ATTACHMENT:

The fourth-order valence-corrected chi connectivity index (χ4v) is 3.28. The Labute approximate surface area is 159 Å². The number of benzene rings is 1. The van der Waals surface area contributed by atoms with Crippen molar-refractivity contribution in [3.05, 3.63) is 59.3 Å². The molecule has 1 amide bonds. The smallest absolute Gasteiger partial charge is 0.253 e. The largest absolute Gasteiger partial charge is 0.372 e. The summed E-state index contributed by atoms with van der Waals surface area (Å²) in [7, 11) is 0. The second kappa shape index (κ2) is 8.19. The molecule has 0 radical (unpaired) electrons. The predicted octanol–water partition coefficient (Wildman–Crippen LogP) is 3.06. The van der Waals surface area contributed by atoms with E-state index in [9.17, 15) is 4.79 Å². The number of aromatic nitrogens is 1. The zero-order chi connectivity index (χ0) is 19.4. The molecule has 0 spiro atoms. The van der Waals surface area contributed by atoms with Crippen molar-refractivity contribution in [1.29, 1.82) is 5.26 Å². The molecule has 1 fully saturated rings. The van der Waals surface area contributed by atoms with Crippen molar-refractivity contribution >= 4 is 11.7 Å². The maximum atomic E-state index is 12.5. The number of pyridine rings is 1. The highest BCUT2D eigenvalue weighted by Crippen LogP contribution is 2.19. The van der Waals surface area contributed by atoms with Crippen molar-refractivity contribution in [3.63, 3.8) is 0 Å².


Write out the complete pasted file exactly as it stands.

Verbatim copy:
The fourth-order valence-corrected chi connectivity index (χ4v) is 3.28. The Labute approximate surface area is 159 Å². The number of benzene rings is 1. The van der Waals surface area contributed by atoms with Crippen molar-refractivity contribution in [3.05, 3.63) is 59.3 Å². The molecule has 1 amide bonds. The smallest absolute Gasteiger partial charge is 0.253 e. The largest absolute Gasteiger partial charge is 0.372 e. The summed E-state index contributed by atoms with van der Waals surface area (Å²) in [7, 11) is 0. The second kappa shape index (κ2) is 8.19. The molecule has 0 radical (unpaired) electrons. The predicted octanol–water partition coefficient (Wildman–Crippen LogP) is 3.06. The van der Waals surface area contributed by atoms with E-state index in [9.17, 15) is 4.79 Å². The number of aromatic nitrogens is 1. The zero-order chi connectivity index (χ0) is 19.4. The molecule has 0 spiro atoms. The van der Waals surface area contributed by atoms with Crippen molar-refractivity contribution in [1.29, 1.82) is 5.26 Å². The molecule has 1 fully saturated rings. The van der Waals surface area contributed by atoms with Crippen molar-refractivity contribution >= 4 is 11.7 Å². The maximum atomic E-state index is 12.5. The number of pyridine rings is 1. The highest BCUT2D eigenvalue weighted by Crippen LogP contribution is 2.19. The van der Waals surface area contributed by atoms with Crippen molar-refractivity contribution in [3.63, 3.8) is 0 Å².